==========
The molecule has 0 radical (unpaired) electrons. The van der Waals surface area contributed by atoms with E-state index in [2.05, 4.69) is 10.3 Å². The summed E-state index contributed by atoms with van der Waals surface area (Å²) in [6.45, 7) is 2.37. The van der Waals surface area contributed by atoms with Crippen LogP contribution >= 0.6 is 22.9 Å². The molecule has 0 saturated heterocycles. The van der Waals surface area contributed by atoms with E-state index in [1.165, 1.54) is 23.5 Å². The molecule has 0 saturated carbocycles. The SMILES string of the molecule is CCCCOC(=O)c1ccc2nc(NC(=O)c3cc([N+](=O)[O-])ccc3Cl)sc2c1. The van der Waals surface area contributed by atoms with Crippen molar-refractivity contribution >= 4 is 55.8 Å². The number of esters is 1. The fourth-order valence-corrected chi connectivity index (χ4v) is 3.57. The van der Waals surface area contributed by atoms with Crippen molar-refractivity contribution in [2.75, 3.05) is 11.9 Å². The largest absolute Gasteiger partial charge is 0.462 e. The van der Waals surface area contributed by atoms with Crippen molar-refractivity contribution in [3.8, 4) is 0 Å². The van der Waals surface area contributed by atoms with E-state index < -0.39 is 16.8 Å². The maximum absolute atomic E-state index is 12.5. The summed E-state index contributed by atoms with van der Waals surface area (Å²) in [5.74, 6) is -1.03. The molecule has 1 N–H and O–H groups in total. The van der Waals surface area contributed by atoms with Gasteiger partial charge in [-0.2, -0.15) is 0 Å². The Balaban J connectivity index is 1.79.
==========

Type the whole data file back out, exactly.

The molecule has 0 radical (unpaired) electrons. The van der Waals surface area contributed by atoms with E-state index in [2.05, 4.69) is 10.3 Å². The summed E-state index contributed by atoms with van der Waals surface area (Å²) in [6.45, 7) is 2.37. The van der Waals surface area contributed by atoms with Crippen LogP contribution >= 0.6 is 22.9 Å². The molecule has 0 saturated heterocycles. The van der Waals surface area contributed by atoms with E-state index in [1.165, 1.54) is 23.5 Å². The molecule has 0 saturated carbocycles. The SMILES string of the molecule is CCCCOC(=O)c1ccc2nc(NC(=O)c3cc([N+](=O)[O-])ccc3Cl)sc2c1. The van der Waals surface area contributed by atoms with Crippen molar-refractivity contribution >= 4 is 55.8 Å². The number of esters is 1. The fourth-order valence-corrected chi connectivity index (χ4v) is 3.57. The van der Waals surface area contributed by atoms with Crippen molar-refractivity contribution in [2.75, 3.05) is 11.9 Å². The largest absolute Gasteiger partial charge is 0.462 e. The van der Waals surface area contributed by atoms with Crippen molar-refractivity contribution in [3.8, 4) is 0 Å². The van der Waals surface area contributed by atoms with E-state index < -0.39 is 16.8 Å². The maximum absolute atomic E-state index is 12.5. The summed E-state index contributed by atoms with van der Waals surface area (Å²) in [5.74, 6) is -1.03. The molecule has 1 N–H and O–H groups in total. The van der Waals surface area contributed by atoms with Gasteiger partial charge in [-0.2, -0.15) is 0 Å². The Balaban J connectivity index is 1.79.